If it be the case that people want the simplest and most literal Brexit possible then that would be to simply move into the EEA and leave as much in tact as possible. That would on paper accomplish Brexit. And who is going to argue? But then people also want political change. People want a Brexit that is more than just Brexit on paper.

So how is that defined? How much integration do we want, what are we willing to pay for it and what are we willing to sacrifice to have our cake and eat it. Everybody enjoys the product of free movement of goods and services yet politically they oppose it.

And this is the problem with such an open ended and ill conceived referendum question. We voted not for an alternative. We simply voted to dismantle the status quo without specifying a destination. Thus we are in a limbo. We must devise a Brexit that avoids economic chaos that also appeases the unappeasable. It is likely we will be no closer to defining that even by Christmas.

It's all very well saying we should just get on with it but we must first learn the anatomy of the beast and understand its functions before cutting away at the many strands of integration.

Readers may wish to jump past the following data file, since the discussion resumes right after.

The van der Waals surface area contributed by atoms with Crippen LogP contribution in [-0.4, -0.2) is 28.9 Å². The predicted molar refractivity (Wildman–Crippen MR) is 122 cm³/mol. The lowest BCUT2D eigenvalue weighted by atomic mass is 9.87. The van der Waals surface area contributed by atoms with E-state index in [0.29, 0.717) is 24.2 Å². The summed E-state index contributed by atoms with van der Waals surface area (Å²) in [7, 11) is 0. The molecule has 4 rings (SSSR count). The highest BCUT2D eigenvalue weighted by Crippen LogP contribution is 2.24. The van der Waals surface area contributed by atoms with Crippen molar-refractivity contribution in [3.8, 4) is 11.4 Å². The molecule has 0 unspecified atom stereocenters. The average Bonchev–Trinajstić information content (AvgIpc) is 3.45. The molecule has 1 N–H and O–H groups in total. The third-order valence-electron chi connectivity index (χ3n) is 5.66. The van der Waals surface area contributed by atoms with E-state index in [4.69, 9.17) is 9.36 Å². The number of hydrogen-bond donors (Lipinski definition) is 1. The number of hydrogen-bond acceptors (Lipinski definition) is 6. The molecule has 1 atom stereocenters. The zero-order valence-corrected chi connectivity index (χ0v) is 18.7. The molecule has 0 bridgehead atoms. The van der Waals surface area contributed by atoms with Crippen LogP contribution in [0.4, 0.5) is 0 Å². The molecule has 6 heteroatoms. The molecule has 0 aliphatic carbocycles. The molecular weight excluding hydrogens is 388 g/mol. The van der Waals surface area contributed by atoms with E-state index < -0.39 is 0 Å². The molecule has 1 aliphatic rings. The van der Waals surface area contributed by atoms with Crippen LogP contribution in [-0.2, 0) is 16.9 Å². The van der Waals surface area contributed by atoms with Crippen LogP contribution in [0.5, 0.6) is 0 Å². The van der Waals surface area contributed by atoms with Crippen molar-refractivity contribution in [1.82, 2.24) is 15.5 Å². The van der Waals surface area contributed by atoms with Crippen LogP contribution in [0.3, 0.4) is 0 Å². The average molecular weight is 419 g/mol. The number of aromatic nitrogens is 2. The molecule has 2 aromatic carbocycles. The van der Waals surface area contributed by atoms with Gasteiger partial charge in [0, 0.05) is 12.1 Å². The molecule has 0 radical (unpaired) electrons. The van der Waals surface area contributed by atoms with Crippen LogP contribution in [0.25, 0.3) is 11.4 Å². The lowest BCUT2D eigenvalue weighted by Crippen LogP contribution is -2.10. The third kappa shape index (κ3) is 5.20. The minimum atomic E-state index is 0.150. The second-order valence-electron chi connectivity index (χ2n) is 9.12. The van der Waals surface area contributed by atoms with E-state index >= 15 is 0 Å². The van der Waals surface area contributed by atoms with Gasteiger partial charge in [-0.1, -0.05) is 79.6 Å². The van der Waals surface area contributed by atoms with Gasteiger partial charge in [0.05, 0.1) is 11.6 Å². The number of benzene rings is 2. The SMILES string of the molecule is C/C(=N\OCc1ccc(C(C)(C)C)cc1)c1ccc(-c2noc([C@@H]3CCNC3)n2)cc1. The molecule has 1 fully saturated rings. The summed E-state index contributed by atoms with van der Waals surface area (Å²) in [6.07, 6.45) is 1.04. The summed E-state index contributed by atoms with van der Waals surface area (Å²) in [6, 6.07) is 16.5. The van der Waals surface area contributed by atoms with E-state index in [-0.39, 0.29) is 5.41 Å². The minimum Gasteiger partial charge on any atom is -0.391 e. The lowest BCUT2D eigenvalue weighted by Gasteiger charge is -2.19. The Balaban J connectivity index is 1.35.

As it happens, some of us did go to the trouble of doing exactly that and we did produce a plan but a certain anti-intellectualism grips the land whereby people would rather not engage in the complexities and have absolutely zero interest in shaping the outcome. They seem to think that building a new model for government comes after the Brexit process. Not so. A transition has to go from one state of being to another.

If it were all down to me I would be invoking Article 50 sometime next year but that's after two years of extensive analysis of the issues. But it's not up to me. It's up to a political process involving one of the worst crops of politicians in living memory. One that is impossibly attached to obsolete narratives and incapable of comprehending what has been built over the last forty years at a very granular level by technocrats, lawyers and experts.

This is like asking cavemen to reverse engineer a jumbo jet. They could conceivably break it down into its components but would have no greater understanding of how it worked and would have no real ability to reassemble and fly it.